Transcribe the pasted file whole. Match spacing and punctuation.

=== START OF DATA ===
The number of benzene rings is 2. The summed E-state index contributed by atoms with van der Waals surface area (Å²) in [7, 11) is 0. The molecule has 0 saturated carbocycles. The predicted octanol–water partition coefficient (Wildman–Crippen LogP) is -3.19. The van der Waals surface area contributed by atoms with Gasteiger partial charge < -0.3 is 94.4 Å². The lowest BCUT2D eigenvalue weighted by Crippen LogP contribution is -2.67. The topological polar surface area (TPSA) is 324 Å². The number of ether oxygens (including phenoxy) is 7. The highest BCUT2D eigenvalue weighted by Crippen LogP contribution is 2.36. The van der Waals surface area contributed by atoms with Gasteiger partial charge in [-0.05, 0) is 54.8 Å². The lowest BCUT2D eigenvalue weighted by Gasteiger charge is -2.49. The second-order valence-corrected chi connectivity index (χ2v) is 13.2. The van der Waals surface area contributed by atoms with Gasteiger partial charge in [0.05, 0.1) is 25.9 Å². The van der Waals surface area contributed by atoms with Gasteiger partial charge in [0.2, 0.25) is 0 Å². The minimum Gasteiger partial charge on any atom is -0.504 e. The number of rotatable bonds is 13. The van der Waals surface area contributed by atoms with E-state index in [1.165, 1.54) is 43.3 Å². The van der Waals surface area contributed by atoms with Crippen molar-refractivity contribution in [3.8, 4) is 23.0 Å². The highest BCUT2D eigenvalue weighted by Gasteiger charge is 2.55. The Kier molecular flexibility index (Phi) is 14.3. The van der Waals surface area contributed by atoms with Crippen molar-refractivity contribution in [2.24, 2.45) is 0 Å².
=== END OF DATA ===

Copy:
The number of benzene rings is 2. The summed E-state index contributed by atoms with van der Waals surface area (Å²) in [7, 11) is 0. The molecule has 0 saturated carbocycles. The predicted octanol–water partition coefficient (Wildman–Crippen LogP) is -3.19. The van der Waals surface area contributed by atoms with Gasteiger partial charge < -0.3 is 94.4 Å². The lowest BCUT2D eigenvalue weighted by Crippen LogP contribution is -2.67. The topological polar surface area (TPSA) is 324 Å². The number of ether oxygens (including phenoxy) is 7. The highest BCUT2D eigenvalue weighted by Crippen LogP contribution is 2.36. The van der Waals surface area contributed by atoms with Gasteiger partial charge in [-0.05, 0) is 54.8 Å². The lowest BCUT2D eigenvalue weighted by Gasteiger charge is -2.49. The second-order valence-corrected chi connectivity index (χ2v) is 13.2. The van der Waals surface area contributed by atoms with Gasteiger partial charge in [0.05, 0.1) is 25.9 Å². The van der Waals surface area contributed by atoms with Gasteiger partial charge in [0.2, 0.25) is 0 Å². The minimum Gasteiger partial charge on any atom is -0.504 e. The number of rotatable bonds is 13. The van der Waals surface area contributed by atoms with E-state index in [1.165, 1.54) is 43.3 Å². The van der Waals surface area contributed by atoms with Crippen molar-refractivity contribution in [3.8, 4) is 23.0 Å². The highest BCUT2D eigenvalue weighted by Gasteiger charge is 2.55. The Kier molecular flexibility index (Phi) is 14.3. The van der Waals surface area contributed by atoms with Crippen molar-refractivity contribution in [2.24, 2.45) is 0 Å².